*DEEP BREATH* Ok. This makes me angry for many reasons. First and foremost, I don't feel like the insurance company asked enough questions. Of course I have no idea what really went on behind the scenes when the decision was made. I went to the website referenced in the letter and looked up their clinical policy bulletin on botulinum toxin, which says that it's considered experimental for pylorospasm. To my knowledge (which may not necessarily be the case) Raya has never been given the diagnosis code of pylorospasm, but I suppose that may have been how the procedure was coded. (I do need to call the insurance company and ask for the codes that were used for everything.) In fairness, going down the list of approved uses for botox, I really don't see anything that fits Raya's circumstances, but all they had to do was talk to the GI doctor or talk to the GI nurse and actually get someone to explain the treatment to them. Just because it's not on their current approved list doesn't mean that the treatment is not potentially safe or effective. Sheesh, all they had to do was call ME and I could have explained to them why botox would be a beneficial treatment, especially as opposed to doing a surgery instead!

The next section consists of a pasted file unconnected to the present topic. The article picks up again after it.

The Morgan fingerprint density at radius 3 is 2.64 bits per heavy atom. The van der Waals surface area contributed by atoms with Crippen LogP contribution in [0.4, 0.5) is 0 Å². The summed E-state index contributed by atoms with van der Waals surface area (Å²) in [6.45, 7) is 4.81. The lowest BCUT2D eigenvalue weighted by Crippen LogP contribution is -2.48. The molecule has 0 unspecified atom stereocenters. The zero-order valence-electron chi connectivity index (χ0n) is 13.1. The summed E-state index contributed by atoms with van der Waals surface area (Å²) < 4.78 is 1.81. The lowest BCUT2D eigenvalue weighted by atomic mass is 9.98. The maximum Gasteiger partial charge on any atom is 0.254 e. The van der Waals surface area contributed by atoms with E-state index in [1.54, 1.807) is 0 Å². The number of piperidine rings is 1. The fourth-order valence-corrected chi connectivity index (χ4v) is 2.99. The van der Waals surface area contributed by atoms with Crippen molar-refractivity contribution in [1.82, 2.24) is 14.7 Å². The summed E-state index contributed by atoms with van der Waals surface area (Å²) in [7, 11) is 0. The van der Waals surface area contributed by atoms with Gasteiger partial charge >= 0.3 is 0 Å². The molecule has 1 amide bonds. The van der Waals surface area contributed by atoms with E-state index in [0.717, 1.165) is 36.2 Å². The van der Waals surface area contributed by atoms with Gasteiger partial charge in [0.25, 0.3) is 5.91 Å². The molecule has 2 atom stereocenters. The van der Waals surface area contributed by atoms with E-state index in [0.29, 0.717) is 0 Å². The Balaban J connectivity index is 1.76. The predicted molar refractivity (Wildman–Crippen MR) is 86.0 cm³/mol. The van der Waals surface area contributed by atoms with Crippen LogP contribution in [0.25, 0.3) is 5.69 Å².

This is another reason why it really bothers me that it was denied. We have a little friend who sees another GI at the same practice and has the same insurance company. A few weeks ago, she had the SAME procedure done and the SAME insurance company authorized the pyloric botox injections for her. How can it not be deemed experimental or investigational for one child with delayed gastric emptying but then denied for another child with delayed gastric emptying with the same insurance company?? I don't understand it. (and for the record, it seems to have been very helpful for the other child...)

And another reason why their denial bothers me. Assuming they actually HAVE paid attention to her medical history, as they claim to when they say they've "reviewed information received about the member's condition and specific circumstances," they must know that it's costing them a lot of money every month for her to be 75-90% dependent on a feeding tube and hypoallergenic formula. They must know that we have done many, many other things to try and help her, and yet they must know that she is still very much dependent on her feeding tube. Doesn't it make more sense to TRY to do something that would potentially allow her stomach to handle a larger volume of food and function more normally and MAYBE get her on the road to getting off of her very expensive feeding tube supplies at a FRACTION of the cost of continuing to have her dependent on those supplies?